Why $\int_0^{2\pi} \sin^2 x \mathrm{d}x \neq \int_0^{2\pi}\sin x \sin nx \mathrm{d}x \to n=1$

By orthogonality, we know that

$$\int_0^{2\pi}\sin mx \sin nx \mathrm{d}x = \pi$$ iff $$m=n$$ and $$0$$ otherwise. Nevertheless, when I am calculating it as follows, I get $$0$$.

$$\int_0^{2\pi} \sin x \sin nx \mathrm{d}x = \frac{1}{2}\bigg[\frac{\sin[(1-n)x]}{1-n} - \frac{\sin[(1+n)x]}{1+n}\bigg]_0^{2\pi}$$

But the above quantity is $$0$$ even if $$n=1$$. Shouldn't it be $$\pi$$?

• Aren’t you dividing by $0$ somehow when $n=1$? – Mindlack Dec 13 '18 at 1:44
• You're right! How can I fix this. Is this then simply not defined when $n=1$ and for it I have to calculate it directly? – The Bosco Dec 13 '18 at 1:45
• This is exactly the point. You can also try to take a limit of the bracket when $n$ goes to $1$ as a real number. – Mindlack Dec 13 '18 at 1:48

Your work so far is correct, but things like these are often a sort of "by cases" thing: in this case, the cases are $$n=1$$ and $$n \neq 1$$. When $$n \neq 1$$, you can show that expression is $$0$$, but it's undefined when $$n=1$$.

Notice that, just because the expression on the right is undefined when $$n=1$$, the expression on the left isn't.

(Or, at the very least, you have no reason to suspect as much. Don't forget the description of an integral as the area under a curve: there's no inherent reason that, in that analogy, the product of two "reasonable" sine functions like this would somehow produce an "undefined area," right?)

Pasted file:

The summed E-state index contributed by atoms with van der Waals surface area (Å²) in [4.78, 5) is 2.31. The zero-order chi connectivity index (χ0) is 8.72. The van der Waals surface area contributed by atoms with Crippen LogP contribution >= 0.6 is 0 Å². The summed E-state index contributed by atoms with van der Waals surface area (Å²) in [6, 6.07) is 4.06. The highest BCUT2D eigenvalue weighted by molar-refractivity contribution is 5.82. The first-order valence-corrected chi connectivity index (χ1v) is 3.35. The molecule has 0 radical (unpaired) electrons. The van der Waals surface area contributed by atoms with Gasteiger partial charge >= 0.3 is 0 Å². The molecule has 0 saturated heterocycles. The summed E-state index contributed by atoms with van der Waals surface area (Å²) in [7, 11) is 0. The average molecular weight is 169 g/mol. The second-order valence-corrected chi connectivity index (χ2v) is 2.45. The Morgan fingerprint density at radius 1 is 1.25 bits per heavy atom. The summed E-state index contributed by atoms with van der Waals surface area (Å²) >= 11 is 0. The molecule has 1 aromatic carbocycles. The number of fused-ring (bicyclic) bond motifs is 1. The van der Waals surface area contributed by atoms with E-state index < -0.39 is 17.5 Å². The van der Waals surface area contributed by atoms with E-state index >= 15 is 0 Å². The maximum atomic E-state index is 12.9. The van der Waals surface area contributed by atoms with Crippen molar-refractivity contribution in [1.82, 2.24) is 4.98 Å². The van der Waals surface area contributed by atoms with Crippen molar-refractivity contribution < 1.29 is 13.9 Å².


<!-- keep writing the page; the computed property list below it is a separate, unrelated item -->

So just let $$n=1$$ in the integral, i.e.

$$\int_0^{2\pi} \sin(x) \sin(x) dx = \int_0^{2\pi} \sin^2(x)dx$$

You can calculate this via your method of preference and show it to be $$\pi$$.

(Note: I'm not sure if "by cases, where one case is when it's defined and one case is when it's not" is the appropriate way to think of it. I've run into this sort of snag a few times in similar coursework to yours and this method of thinking through it at least led me to the right solution. My professors seemed to just assume it's obvious I guess.)

In the limit of $$n \to 0$$ you have

$$\lim_{n\to 0} x\frac{\sin(1-n)x}{(1-n)x} = x$$

Therefore

$$\lim_{n\to 0} \int_0^{2\pi} \sin x \sin(nx) dx = \frac12 \left[x -\frac{\sin 2x}{2} \right]_0^{2\pi} = \pi$$